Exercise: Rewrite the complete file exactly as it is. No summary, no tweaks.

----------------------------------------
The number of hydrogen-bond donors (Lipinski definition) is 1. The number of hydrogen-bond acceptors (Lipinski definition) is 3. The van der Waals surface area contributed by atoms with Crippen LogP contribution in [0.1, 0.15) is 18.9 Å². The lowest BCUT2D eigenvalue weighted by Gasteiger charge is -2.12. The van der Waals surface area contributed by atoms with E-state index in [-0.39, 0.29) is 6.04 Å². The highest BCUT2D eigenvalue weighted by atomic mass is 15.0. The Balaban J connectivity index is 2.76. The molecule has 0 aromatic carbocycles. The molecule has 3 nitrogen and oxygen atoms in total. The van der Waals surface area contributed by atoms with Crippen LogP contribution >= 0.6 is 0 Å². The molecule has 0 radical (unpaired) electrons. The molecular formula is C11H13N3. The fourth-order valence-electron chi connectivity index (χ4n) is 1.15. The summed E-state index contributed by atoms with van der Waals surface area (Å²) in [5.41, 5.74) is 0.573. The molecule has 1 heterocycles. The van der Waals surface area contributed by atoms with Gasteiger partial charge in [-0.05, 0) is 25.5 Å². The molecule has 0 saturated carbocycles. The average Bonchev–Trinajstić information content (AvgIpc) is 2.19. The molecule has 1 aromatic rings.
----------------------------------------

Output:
The number of hydrogen-bond donors (Lipinski definition) is 1. The number of hydrogen-bond acceptors (Lipinski definition) is 3. The van der Waals surface area contributed by atoms with Crippen LogP contribution in [0.1, 0.15) is 18.9 Å². The lowest BCUT2D eigenvalue weighted by Gasteiger charge is -2.12. The van der Waals surface area contributed by atoms with E-state index in [-0.39, 0.29) is 6.04 Å². The highest BCUT2D eigenvalue weighted by atomic mass is 15.0. The Balaban J connectivity index is 2.76. The molecule has 0 aromatic carbocycles. The molecule has 3 nitrogen and oxygen atoms in total. The van der Waals surface area contributed by atoms with Crippen LogP contribution >= 0.6 is 0 Å². The molecule has 0 radical (unpaired) electrons. The molecular formula is C11H13N3. The fourth-order valence-electron chi connectivity index (χ4n) is 1.15. The summed E-state index contributed by atoms with van der Waals surface area (Å²) in [5.41, 5.74) is 0.573. The molecule has 1 heterocycles. The van der Waals surface area contributed by atoms with Gasteiger partial charge in [-0.05, 0) is 25.5 Å². The molecule has 0 saturated carbocycles. The average Bonchev–Trinajstić information content (AvgIpc) is 2.19. The molecule has 1 aromatic rings.